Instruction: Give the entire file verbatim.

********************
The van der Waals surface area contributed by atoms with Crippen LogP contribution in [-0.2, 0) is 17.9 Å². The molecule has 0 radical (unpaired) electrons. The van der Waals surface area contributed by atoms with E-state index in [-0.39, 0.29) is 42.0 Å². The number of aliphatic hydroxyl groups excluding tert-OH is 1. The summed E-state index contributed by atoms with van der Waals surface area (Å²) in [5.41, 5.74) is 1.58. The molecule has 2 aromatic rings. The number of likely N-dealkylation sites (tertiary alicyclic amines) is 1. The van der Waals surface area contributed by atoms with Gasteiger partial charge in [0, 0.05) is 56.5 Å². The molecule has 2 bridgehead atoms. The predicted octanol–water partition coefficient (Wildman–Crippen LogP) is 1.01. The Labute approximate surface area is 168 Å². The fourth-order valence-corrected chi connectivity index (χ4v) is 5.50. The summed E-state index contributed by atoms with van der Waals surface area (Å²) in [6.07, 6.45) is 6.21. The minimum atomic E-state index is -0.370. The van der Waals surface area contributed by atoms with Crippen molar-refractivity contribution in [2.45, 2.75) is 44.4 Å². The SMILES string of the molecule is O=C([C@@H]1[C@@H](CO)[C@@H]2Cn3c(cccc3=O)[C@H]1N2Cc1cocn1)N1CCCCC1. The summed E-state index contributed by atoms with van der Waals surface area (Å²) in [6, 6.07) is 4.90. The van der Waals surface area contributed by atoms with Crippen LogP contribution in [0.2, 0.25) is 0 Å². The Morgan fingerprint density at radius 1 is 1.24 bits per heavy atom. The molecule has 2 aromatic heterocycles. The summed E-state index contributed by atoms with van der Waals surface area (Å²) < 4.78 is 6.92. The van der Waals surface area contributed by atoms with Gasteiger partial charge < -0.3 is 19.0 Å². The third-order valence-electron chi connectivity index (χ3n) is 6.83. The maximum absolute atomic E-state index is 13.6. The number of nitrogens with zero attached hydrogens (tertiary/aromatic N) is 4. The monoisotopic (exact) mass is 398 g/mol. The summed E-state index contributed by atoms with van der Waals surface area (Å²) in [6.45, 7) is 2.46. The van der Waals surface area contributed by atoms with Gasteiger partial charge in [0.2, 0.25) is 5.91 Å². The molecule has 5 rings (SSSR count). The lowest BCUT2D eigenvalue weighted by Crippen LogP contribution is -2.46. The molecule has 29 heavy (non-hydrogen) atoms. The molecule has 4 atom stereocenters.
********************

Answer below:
The van der Waals surface area contributed by atoms with Crippen LogP contribution in [-0.2, 0) is 17.9 Å². The molecule has 0 radical (unpaired) electrons. The van der Waals surface area contributed by atoms with E-state index in [-0.39, 0.29) is 42.0 Å². The number of aliphatic hydroxyl groups excluding tert-OH is 1. The summed E-state index contributed by atoms with van der Waals surface area (Å²) in [5.41, 5.74) is 1.58. The molecule has 2 aromatic rings. The number of likely N-dealkylation sites (tertiary alicyclic amines) is 1. The van der Waals surface area contributed by atoms with Gasteiger partial charge in [0, 0.05) is 56.5 Å². The molecule has 2 bridgehead atoms. The predicted octanol–water partition coefficient (Wildman–Crippen LogP) is 1.01. The Labute approximate surface area is 168 Å². The fourth-order valence-corrected chi connectivity index (χ4v) is 5.50. The summed E-state index contributed by atoms with van der Waals surface area (Å²) in [6.07, 6.45) is 6.21. The minimum atomic E-state index is -0.370. The van der Waals surface area contributed by atoms with Crippen molar-refractivity contribution in [2.45, 2.75) is 44.4 Å². The SMILES string of the molecule is O=C([C@@H]1[C@@H](CO)[C@@H]2Cn3c(cccc3=O)[C@H]1N2Cc1cocn1)N1CCCCC1. The summed E-state index contributed by atoms with van der Waals surface area (Å²) in [6, 6.07) is 4.90. The van der Waals surface area contributed by atoms with Crippen LogP contribution in [0.2, 0.25) is 0 Å². The Morgan fingerprint density at radius 1 is 1.24 bits per heavy atom. The molecule has 2 aromatic heterocycles. The summed E-state index contributed by atoms with van der Waals surface area (Å²) < 4.78 is 6.92. The van der Waals surface area contributed by atoms with Gasteiger partial charge < -0.3 is 19.0 Å². The third-order valence-electron chi connectivity index (χ3n) is 6.83. The maximum absolute atomic E-state index is 13.6. The number of nitrogens with zero attached hydrogens (tertiary/aromatic N) is 4. The monoisotopic (exact) mass is 398 g/mol. The summed E-state index contributed by atoms with van der Waals surface area (Å²) in [6.45, 7) is 2.46. The van der Waals surface area contributed by atoms with Gasteiger partial charge in [0.2, 0.25) is 5.91 Å². The molecule has 5 rings (SSSR count). The lowest BCUT2D eigenvalue weighted by Crippen LogP contribution is -2.46. The molecule has 29 heavy (non-hydrogen) atoms. The molecule has 4 atom stereocenters.